In Musea issue #61 (Nov.'97) I had a special issue that listed enough new TV show ideas to program a Musea network. Well the new season is here, and its time to update that list with 25 new shows. Let's send them up the TV antennae and see who puts down the remote!
It's preview night - and here comes the first show:
1. Zoo-land. Half hour show is on all aspects of animals in captivity and the wild. Includes behind the scenes looks at major zoo's across the US and world, changing trends in zoo's, petting zoos, exotic animals, experts on animal care, animal rights, etc. (May do the same type show about plants too)
2. Pilots. This showcases TV pilots, those first episodes of TV shows that producers are trying to sell to networks as a series. Let the audience look at the newcomers and vote on their favs.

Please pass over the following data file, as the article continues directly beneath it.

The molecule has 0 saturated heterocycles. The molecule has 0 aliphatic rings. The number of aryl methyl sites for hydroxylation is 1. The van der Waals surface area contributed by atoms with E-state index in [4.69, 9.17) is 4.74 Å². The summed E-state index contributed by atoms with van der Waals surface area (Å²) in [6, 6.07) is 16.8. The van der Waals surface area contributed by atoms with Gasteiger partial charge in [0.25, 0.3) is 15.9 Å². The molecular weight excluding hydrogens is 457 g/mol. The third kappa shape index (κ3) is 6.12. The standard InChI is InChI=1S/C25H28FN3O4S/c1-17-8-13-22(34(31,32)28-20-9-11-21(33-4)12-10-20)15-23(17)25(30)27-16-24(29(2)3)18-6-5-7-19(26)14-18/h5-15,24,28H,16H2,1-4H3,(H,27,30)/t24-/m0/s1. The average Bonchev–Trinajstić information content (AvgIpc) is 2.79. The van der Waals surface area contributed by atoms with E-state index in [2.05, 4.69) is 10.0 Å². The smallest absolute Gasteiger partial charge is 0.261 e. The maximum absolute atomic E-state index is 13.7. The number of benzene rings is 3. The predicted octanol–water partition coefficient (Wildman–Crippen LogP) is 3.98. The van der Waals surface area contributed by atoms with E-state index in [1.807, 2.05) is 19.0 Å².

3. Radio Hour. The picture on the TV screen shows a single still picture of one of those beautiful art deco styled radios from the golden era of radio. The audio is a radio show - either a classic drama or comedy from the 30-40's or a new radio production. The listener supplies the sets.
4. Scout Hour. An hour a week (or 1 each for Boy Scouts and Girl Scouts) devoted to all aspects of scouting: news, reports on troops across the country and the world, how-to segments, etc.; and end with the scout pledge.
5. Trailer World. Entire half hour shows nothing but previews of upcoming films, plus a calendar segment that shows what films are opening and when.
6. The Seniors Hour. An hour a week devoted to, and produced by seniors that spotlights concerns and activities of senior citizens.